Deforestation in the Brazilian Amazon surged in March and last month, the government said on Wednesday, fueling criticism that a proposed law to ease land-use rules may be spurring illegal tree-felling.
Brazilian Environment Minister Izabella Teixeira told reporters the government was creating a “crisis Cabinet” to investigate the jump in destruction of the forest, which mostly occurred in the center-west farming state of Mato Grosso.
The area of Amazon forest lost in the two months totaled 593km2, up 473 percent from a year ago, preliminary satellite data showed.
In the period from last August to last month it rose 27 percent, raising the prospect that the closely watched annual deforestation rate will rise this year.
The unexpected leap, at a time of year when deforestation is usually low, comes as Brazil’s Congress is locked in a heated debate over a law that would effectively give amnesty to many farmers who have illegally cleared land.
Environmentalists say the bill gives too much weight to the economic interests of the influential farm lobby and will set back recent progress in reducing destruction of the world’s largest forest.
“You have 300 to 400 lawmakers here in Brasilia sending the message that profiting from deforestation will be amnestied, that crime pays,” said Marcio Astrini, an Amazon campaigner for Greenpeace. “The only relevant factor is the forest code. It is a gigantic rise.”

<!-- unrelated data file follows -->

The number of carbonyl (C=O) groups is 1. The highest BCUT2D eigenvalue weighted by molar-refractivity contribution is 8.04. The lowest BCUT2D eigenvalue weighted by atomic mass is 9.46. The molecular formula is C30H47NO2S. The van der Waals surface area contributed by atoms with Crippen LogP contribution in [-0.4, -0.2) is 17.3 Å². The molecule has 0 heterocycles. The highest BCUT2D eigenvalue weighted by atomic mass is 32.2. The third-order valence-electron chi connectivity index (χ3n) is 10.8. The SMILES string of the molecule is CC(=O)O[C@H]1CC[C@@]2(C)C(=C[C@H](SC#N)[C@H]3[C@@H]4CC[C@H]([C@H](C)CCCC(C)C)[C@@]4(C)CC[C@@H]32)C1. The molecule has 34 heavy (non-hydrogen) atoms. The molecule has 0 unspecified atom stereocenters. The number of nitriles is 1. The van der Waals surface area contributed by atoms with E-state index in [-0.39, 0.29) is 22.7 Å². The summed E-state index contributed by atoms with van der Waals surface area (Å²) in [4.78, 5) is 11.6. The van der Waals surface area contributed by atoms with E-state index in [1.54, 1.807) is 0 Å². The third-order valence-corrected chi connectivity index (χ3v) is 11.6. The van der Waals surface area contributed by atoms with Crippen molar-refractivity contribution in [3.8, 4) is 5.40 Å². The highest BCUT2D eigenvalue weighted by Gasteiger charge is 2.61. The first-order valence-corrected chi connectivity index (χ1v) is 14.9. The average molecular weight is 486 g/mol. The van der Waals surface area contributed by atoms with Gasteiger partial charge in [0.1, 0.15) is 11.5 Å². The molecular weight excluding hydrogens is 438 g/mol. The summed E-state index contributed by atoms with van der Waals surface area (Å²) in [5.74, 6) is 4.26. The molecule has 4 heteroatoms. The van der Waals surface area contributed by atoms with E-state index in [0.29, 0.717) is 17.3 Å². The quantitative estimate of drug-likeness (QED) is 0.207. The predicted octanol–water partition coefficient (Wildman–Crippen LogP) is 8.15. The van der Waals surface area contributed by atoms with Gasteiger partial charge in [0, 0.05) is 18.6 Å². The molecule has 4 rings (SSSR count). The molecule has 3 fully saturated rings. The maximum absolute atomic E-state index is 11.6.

Congress delayed a vote on the new forest code last week after days of often acrimonious debate, but it is expected to go ahead next week. A bill that is viewed as rowing back conservation in the Amazon could prove embarrassing for Brazilian President Dilma Rousseff, who pledged during her campaign last year to maintain Brazil’s commitment to protect the Amazon.
Destruction of the forest, which is largely caused by land-clearing for cattle and other farming, is a major source of carbon emissions that contribute to global warming.
The new forest code would reduce the amount of forest farmers must preserve, relax the conservation of hilltops, and provide amnesty from massive fines for past deforestation in Brazil.
Local farmers say more flexibility on environmental regulations will help them compete on more level footing against other big farming nations such as the US and Argentina. Brazil is among the world’s largest exporters of soy, beef, coffee and other key food commodities.
Teixeira said it was unclear what had caused the deterioration in the huge state of Mato Grosso, which lost half as much forest last month — 400km2 — as it did in the whole of last year.
The government is determined to ensure deforestation falls in the August-to-July annual period, she told a news conference.
“The order is to reduce deforestation by July ... It is a formal promise the government has made. We have to achieve the national plan on climate change,” she said.
Deforestation of the Amazon fell to its lowest level on record from 2009 to last year at 6,500km2, down from a peak of 29,100km2 in the mid-1990s.
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